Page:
2009 February 25


If you’re on a budget, it can be difficult to work out how to balance your clothing needs. And if you’re keen on a sport, or a dedicated gym bunny, then most of your money will tend to go on performance clothing for that – leaving you with not much to wear in ‘real’ life.

Don’t despair, because keeping fit and in shape not only prolongs your life (those who are active in a sport in their thirties, for example tend to live ten years longer than those who aren’t) it saves you money in the long run!  Many diseases of modern life: heart attack and stroke, diabetes and high blood pressure, anxiety and depression, can be treated, or even avoided, if you exercise regularly – and if you think about the cost of a long term illness, it’s probably greater than a lifetime’s gym membership, without even thinking about the missed opportunities, potential promotions and life-changing experiences that being ill denies you.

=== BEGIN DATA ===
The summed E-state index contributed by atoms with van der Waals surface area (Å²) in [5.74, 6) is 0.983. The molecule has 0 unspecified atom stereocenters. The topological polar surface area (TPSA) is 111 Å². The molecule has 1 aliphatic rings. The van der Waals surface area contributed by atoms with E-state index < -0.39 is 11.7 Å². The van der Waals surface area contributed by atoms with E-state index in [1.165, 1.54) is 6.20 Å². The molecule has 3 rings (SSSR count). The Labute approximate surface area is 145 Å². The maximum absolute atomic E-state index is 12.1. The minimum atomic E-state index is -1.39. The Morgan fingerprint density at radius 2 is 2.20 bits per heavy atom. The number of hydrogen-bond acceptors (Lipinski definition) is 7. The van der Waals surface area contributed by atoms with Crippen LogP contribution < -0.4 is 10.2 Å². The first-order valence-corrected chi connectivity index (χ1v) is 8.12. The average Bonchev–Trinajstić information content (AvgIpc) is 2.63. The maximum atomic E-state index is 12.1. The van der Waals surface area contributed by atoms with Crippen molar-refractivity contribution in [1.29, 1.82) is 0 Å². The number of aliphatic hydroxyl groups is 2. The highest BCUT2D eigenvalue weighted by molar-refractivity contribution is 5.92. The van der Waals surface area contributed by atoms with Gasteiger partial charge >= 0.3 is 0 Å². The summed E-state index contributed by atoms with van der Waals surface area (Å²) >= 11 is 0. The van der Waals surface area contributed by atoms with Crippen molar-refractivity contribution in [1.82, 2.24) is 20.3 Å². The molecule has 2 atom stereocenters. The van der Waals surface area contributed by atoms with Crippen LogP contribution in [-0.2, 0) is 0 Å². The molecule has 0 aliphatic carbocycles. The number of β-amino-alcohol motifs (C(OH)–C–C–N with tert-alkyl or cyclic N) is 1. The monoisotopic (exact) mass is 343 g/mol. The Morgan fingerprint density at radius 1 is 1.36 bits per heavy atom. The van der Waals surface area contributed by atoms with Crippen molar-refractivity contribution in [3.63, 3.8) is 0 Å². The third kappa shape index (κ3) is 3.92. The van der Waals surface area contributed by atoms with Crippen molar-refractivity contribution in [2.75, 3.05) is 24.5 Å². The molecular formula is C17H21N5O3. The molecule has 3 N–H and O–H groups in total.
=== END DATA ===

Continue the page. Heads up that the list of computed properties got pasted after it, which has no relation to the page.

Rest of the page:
But you can balance your budget by investing in crossover clothing. These are garments that you can wear at the gym and (after washing them of course) to the pub or out for a walk in the park, to the cinema or even on a casual date.

As an example, instead of getting a bright red baseball cap to go with your red trainers, invest in a cream or black one – those colours work better with jeans or canvas trousers and look a lot less ‘chavvy’ than red when it comes to sportswear, so you can wear the cap through the summer instead of buying two.

While some clothing has to be performance-related: such as martial arts gear, vest-style T-shirts will usually work for weightlifting and aerobics classes, while classic T-shirts, with jog pants, are fine for yoga and pilates. Shorts can usually be purchased at a fraction of the price that specialist stores charge, and unless you’re a runner or pole-vaulter, when chafing can be a real problem, an ordinary pair of shorts are not only a lot cheaper, it’s easier to wear them to the beach or to a barbecue or even to sunbathe in the park.

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